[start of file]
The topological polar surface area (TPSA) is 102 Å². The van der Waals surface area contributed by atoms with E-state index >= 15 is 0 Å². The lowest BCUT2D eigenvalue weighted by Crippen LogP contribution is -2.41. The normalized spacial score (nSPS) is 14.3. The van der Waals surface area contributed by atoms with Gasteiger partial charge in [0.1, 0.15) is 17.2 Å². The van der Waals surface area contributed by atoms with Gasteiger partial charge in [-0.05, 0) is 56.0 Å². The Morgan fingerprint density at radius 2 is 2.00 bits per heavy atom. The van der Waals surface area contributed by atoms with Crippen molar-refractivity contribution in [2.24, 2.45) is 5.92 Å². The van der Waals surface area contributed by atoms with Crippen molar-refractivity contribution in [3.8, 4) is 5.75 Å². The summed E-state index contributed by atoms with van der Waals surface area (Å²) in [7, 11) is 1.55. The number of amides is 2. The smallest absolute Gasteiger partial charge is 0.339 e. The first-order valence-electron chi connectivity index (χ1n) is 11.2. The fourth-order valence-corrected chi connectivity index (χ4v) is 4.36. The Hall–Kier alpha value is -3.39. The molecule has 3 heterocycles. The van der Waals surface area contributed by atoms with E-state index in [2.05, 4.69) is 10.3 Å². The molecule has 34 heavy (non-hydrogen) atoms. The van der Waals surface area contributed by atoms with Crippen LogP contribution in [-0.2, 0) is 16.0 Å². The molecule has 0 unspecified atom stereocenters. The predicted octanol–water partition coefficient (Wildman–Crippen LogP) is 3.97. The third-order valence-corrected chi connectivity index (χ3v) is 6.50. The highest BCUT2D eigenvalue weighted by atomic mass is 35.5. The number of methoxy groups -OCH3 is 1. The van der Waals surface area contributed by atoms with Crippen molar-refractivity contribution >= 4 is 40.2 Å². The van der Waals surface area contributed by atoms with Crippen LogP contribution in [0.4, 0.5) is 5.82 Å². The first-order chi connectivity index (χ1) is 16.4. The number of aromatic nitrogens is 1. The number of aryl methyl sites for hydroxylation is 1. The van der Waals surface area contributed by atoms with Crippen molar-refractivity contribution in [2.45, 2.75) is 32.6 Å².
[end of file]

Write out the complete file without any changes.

The topological polar surface area (TPSA) is 102 Å². The van der Waals surface area contributed by atoms with E-state index >= 15 is 0 Å². The lowest BCUT2D eigenvalue weighted by Crippen LogP contribution is -2.41. The normalized spacial score (nSPS) is 14.3. The van der Waals surface area contributed by atoms with Gasteiger partial charge in [0.1, 0.15) is 17.2 Å². The van der Waals surface area contributed by atoms with Gasteiger partial charge in [-0.05, 0) is 56.0 Å². The Morgan fingerprint density at radius 2 is 2.00 bits per heavy atom. The van der Waals surface area contributed by atoms with Crippen molar-refractivity contribution in [2.24, 2.45) is 5.92 Å². The van der Waals surface area contributed by atoms with Crippen molar-refractivity contribution in [3.8, 4) is 5.75 Å². The summed E-state index contributed by atoms with van der Waals surface area (Å²) in [7, 11) is 1.55. The number of amides is 2. The smallest absolute Gasteiger partial charge is 0.339 e. The first-order valence-electron chi connectivity index (χ1n) is 11.2. The fourth-order valence-corrected chi connectivity index (χ4v) is 4.36. The Hall–Kier alpha value is -3.39. The molecule has 3 heterocycles. The van der Waals surface area contributed by atoms with E-state index in [2.05, 4.69) is 10.3 Å². The molecule has 34 heavy (non-hydrogen) atoms. The van der Waals surface area contributed by atoms with Crippen LogP contribution in [-0.2, 0) is 16.0 Å². The molecule has 0 unspecified atom stereocenters. The predicted octanol–water partition coefficient (Wildman–Crippen LogP) is 3.97. The third-order valence-corrected chi connectivity index (χ3v) is 6.50. The highest BCUT2D eigenvalue weighted by atomic mass is 35.5. The number of methoxy groups -OCH3 is 1. The van der Waals surface area contributed by atoms with Crippen molar-refractivity contribution >= 4 is 40.2 Å². The van der Waals surface area contributed by atoms with Crippen LogP contribution in [0.4, 0.5) is 5.82 Å². The first-order chi connectivity index (χ1) is 16.4. The number of aromatic nitrogens is 1. The number of aryl methyl sites for hydroxylation is 1. The van der Waals surface area contributed by atoms with Crippen molar-refractivity contribution in [2.45, 2.75) is 32.6 Å².